Tube strike: drivers angry over pay for new all-night service
Overwhelming majority of London Underground drivers vote to strike at the beginning of July
London Underground drivers have voted overwhelmingly to strike next month in a row over pay and the new 24-hour Tube service.
Four in five members of the tube drivers' union Aslef took part in the vote, with 97 per cent backing strike action, due to begin on Wednesday 8 July.
The union says drivers are being expected to work an unlimited number of weekend and night shifts for no extra pay when the new all-night weekend tube service is introduced from 12 September.
It has a rejected a 0.75 per cent pay rise, a £500 bonus and an extra £250 bonus for all workers for the night service, according to the BBC.
Finn Brennan, Aslef's district organiser, said his members wanted to be remunerated appropriately.
"We aren't opposed to all-night services but we want them introduced in a fair and sensible way which rewards staff for their hard work and the contribution they make to the success of the London Underground," he said.
He added there was a "window of opportunity" for London Underground managers to "avoid a summer of disruption" by taking part in talks with the union to find a solution.
"They need to withdraw the threat to impose new rosters and make a realistic offer on pay and conditions," he said.
According to the BBC, the 24-hour strike is due to start at 9.30pm on 8 July. "Two other unions are also carrying out ballots which could mean all the Tube unions go on strike on the same day, which has not happened since 1992," it says.
Sky News points out that the vote and turnout level were both above the new thresholds under consideration by the government for union ballot strikes.
Steve Griffiths, LU's chief operating officer, said pay levels for his staff were "already fair" and any increase must be "sustainable". He said that he was still "in the midst" of negotiations and wanted to give staff a pay rise "this year and next".
He added: "We also want to minimise the impact of the Night Tube on our people, and compensate those it will affect most."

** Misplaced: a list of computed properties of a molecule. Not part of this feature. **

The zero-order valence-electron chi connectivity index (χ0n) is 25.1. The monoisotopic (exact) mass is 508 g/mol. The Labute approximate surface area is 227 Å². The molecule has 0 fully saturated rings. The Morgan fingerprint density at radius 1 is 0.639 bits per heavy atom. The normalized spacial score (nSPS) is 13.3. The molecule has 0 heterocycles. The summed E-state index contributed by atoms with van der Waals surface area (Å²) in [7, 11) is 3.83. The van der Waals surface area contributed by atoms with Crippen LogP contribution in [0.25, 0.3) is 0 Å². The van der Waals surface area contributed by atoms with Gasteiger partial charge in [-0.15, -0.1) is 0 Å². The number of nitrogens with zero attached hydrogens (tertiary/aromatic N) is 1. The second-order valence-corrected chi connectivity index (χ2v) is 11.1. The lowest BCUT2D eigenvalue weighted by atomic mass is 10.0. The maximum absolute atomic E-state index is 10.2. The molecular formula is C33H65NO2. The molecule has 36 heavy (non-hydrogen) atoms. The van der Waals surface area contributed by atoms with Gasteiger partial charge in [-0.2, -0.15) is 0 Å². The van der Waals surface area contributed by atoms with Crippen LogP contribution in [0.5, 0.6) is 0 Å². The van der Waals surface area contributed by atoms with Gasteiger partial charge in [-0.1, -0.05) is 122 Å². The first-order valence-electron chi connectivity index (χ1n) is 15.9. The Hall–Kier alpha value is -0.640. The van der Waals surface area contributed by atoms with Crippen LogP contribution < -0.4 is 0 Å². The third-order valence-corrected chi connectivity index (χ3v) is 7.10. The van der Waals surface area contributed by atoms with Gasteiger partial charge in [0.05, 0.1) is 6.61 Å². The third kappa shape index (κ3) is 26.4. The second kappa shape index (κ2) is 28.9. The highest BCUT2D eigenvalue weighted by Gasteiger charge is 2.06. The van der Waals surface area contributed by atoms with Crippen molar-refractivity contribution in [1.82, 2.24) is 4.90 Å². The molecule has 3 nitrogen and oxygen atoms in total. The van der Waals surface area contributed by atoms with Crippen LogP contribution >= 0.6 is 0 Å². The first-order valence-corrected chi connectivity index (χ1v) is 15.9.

Tube strike 'could take place on 17 February'
Commuters in London could face major disruption next month after the RMT called for a Tube strike following the dismissal of a train driver for allegedly failing an alcohol breath test.
The RMT has called a strike ballot, beginning today, which will return its result on 10 February, union bosses said. The 24-hour Tube strike could take place as early as Tuesday 17 February, The Independent reports.
The proposed industrial action is in protest over the sacking of a Northern Line driver who lost his job after reportedly failing a routine breath test before going on duty in June last year.
Northern Line drivers staged a strike on 1 December last year in protest over the dismissal, claiming that the driver had been "victimised" by London Underground.
The RMT represents approximately a third of the 3,200 Tube drivers. During the Northern Line strike, RMT general secretary Mick Cash said: "Our members are standing rock-solid, shoulder to shoulder with their victimised colleague and, as we have said all along, the union is determined to secure a just and fair outcome to this dispute."
Phil Hufton, London Underground’s chief operating officer, said: "We have been clear from the outset that the RMT had absolutely no basis to take strike action after one of their members was dismissed for failing an alcohol breath test."
Nigel Holness, London Underground’s operations director for the Jubilee, Northern and Piccadilly lines, added that the network stood by its zero-tolerance attitude to alcohol, noting that the dismissed driver had failed the random test twice. "Any suggestion of strike action is, therefore, completely unjustified and we urge all staff to reject this unnecessary ballot."
Tube strike: Northern Line drivers walk out over sacking
Commuters could face delays today due to industrial action by drivers on the Northern Line. The Tube strike results from the dismissal of a driver for "failing an alcohol breath test," the BBC reports.
Mick Cash, general secretary of the Rail, Maritime and Transport (RMT) union, said that the sacked driver had a "specific medical condition" and described the dismissal as "unwarranted".
RMT members began their strike at 4.30am and will not return to work for 24 hours.
Phil Hufton, London Underground’s chief operating officer, criticised the RMT's decision to strike, insisting that the dismissal was legitimate.
"The RMT has absolutely no basis to take strike action after one of their members was dismissed for failing an alcohol breath test," Hufton said.
He added: "To ensure the safety of our employees and customers we operate a zero-tolerance policy towards alcohol at work. At no point to date has the RMT leadership disputed our alcohol testing process, which is fully in line with medical standards and is representative of best practice in the rail industry."
Cash said that the decision to strike was only taken after attempts to resolve the dispute through the conciliation service Acas had broken down.
"Talks at Acas, which RMT had been calling for with the objective of reaching a fair and just settlement in this case, have broken down due to a total refusal of the management side to engage in any kind of meaningful discussions," he said.
"As a result of London Underground’s disregard for negotiations and their own procedures Monday’s action goes ahead as planned."
London Underground said that it hoped to run a good service on the Northern Line throughout the day. Currently there are no reports of disruption.